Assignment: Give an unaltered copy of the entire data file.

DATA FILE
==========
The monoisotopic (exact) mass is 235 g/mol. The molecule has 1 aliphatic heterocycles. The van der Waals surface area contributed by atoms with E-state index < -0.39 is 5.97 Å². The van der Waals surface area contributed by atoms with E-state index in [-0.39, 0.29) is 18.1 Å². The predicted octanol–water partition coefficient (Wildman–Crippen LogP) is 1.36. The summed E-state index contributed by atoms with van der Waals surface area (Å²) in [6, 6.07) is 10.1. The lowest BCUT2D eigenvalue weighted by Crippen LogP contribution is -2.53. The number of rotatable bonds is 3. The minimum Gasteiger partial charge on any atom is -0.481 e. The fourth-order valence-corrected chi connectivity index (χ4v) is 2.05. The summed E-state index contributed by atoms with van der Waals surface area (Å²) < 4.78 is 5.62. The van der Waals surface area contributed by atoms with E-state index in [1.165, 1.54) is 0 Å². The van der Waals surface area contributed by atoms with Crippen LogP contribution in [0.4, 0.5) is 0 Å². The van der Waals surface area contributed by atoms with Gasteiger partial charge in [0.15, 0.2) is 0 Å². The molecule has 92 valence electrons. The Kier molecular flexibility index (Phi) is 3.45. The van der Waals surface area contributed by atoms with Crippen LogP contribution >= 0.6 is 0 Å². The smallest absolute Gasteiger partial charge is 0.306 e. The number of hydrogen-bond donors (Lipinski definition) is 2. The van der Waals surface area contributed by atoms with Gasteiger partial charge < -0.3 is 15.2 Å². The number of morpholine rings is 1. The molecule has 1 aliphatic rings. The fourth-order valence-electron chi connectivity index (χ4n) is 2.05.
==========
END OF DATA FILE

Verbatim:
The monoisotopic (exact) mass is 235 g/mol. The molecule has 1 aliphatic heterocycles. The van der Waals surface area contributed by atoms with E-state index < -0.39 is 5.97 Å². The van der Waals surface area contributed by atoms with E-state index in [-0.39, 0.29) is 18.1 Å². The predicted octanol–water partition coefficient (Wildman–Crippen LogP) is 1.36. The summed E-state index contributed by atoms with van der Waals surface area (Å²) in [6, 6.07) is 10.1. The lowest BCUT2D eigenvalue weighted by Crippen LogP contribution is -2.53. The number of rotatable bonds is 3. The minimum Gasteiger partial charge on any atom is -0.481 e. The fourth-order valence-corrected chi connectivity index (χ4v) is 2.05. The summed E-state index contributed by atoms with van der Waals surface area (Å²) < 4.78 is 5.62. The van der Waals surface area contributed by atoms with E-state index in [1.165, 1.54) is 0 Å². The van der Waals surface area contributed by atoms with Crippen LogP contribution in [0.4, 0.5) is 0 Å². The van der Waals surface area contributed by atoms with Gasteiger partial charge in [0.15, 0.2) is 0 Å². The molecule has 92 valence electrons. The Kier molecular flexibility index (Phi) is 3.45. The van der Waals surface area contributed by atoms with Crippen LogP contribution >= 0.6 is 0 Å². The smallest absolute Gasteiger partial charge is 0.306 e. The number of hydrogen-bond donors (Lipinski definition) is 2. The van der Waals surface area contributed by atoms with Gasteiger partial charge < -0.3 is 15.2 Å². The number of morpholine rings is 1. The molecule has 1 aliphatic rings. The fourth-order valence-electron chi connectivity index (χ4n) is 2.05.